The general manager: a dying breed

Photo at blog from webmaster - 21/09/2010 - 13:14

I read an interesting article on Piet Hein de Sonnaville, a well known director of a tier 1 interim management company, who concluded after a study that the interim general manager is disappearing rapidly. Due to the ever growing demand for project managers, the traditional more generic breed of managers is dying out. Being a member of this species myself, I compared his observations with mine.

De Sonnaville describes the typical general manager as a mostly somewhat older generalist with a broad vision. According to him especially during times like this, the wisdom of these managers is ideal for coaching young talent.

Although I agree I would add to that also the broad experience in (managing) various business functions is prerequisite as well as international or cross-cultural understanding. I don’t think a brilliant career only in sales or finance is enough: integral understanding of all business processes gives a true general manager the width of mind to optimize a company.

Also I think especially an interim general manager should be free of a career agenda: still agile and driven but more towards personal satisfaction and less towards the next job. And yes, this all comes with coming of age.

The tendency to go for a project approach is at the one hand logical: scoped, focused, budgeted and going for a defined result. At the other hand these keywords also show the limitation: less applicable for company-wide attitude changes, personal and organizational aspects and qualitative sustainable result.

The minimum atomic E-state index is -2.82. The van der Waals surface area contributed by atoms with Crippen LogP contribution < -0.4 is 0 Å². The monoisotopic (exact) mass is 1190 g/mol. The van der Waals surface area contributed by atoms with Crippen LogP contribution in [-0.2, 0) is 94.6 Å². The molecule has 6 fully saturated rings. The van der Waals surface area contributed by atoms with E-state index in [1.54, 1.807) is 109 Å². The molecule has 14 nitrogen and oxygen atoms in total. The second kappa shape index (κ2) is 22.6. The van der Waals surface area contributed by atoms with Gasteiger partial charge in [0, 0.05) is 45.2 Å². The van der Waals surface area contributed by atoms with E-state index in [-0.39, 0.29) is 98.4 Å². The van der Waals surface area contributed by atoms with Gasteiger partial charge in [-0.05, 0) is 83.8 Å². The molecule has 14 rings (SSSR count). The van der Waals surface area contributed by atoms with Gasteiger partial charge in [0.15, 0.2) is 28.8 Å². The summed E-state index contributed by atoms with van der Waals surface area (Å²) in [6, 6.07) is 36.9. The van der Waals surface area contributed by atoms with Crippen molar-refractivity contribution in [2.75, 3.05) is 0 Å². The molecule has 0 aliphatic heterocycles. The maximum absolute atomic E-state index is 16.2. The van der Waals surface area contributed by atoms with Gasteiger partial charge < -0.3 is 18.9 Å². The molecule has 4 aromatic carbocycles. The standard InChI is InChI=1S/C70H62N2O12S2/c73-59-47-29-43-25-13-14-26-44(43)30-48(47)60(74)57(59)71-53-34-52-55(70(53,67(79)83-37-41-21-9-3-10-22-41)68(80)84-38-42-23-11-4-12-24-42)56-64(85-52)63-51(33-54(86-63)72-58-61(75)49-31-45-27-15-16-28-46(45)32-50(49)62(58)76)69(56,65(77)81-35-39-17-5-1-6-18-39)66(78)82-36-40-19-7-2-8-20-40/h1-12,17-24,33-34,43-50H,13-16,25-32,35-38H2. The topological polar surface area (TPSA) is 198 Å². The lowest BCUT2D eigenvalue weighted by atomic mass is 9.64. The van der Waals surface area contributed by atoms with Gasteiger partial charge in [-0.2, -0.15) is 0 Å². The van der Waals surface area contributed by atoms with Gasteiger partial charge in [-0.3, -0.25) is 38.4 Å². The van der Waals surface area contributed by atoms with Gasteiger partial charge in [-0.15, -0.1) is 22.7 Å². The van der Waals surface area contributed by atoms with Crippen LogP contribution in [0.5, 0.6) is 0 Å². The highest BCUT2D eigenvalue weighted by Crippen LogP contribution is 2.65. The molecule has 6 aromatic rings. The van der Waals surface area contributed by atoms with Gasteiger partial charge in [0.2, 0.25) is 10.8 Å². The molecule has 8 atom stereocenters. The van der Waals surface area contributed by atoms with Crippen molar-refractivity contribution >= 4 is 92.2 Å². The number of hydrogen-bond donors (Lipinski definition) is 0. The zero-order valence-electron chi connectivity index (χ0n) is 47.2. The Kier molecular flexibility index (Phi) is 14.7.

The current generation of management talent has two main options to make a career: a vertical one within a business function to get to the VP-level or start an entrepreneurial one via creating an own business. Horizontal career development is hardly offered anymore. The traditional young graduate programs at banks are still there but focus on delivering specialist rather than generalist.

So where do the interim general managers of the future come from? The successful entrepreneur will hardly ever want to be an interim guy and the specialist manager sees an overwhelming demand for his or her trade.

One would expect that with a lower supply of candidates the demand for “old school” general managers would overheat. But no, weirdly enough demand is even going down because organization think they can do it with cheaper project managers. The fact that especially the more complex projects and programs fail because of missing general management skills or the inability to cover both business and technical aspects, should be a sincere warning.

What I see from own observations is that hiring managers or board or directors are very hesitant to hire somebody who has been around the block for some time and might comment or act upon some undesired things. Rather go for a less dangerous project manager than to see the personal empires attacked.

So price and not risk or quality rules the choice at the moment. But my prediction is that this will change. At the one hand because when business recovery is stalling, the current senior management has to show color. At the other hand is that the upcoming general shortage of quality resources ask for wise, visionary coaching.

As always comments welcomed!

hans.van.nes@results2match.com


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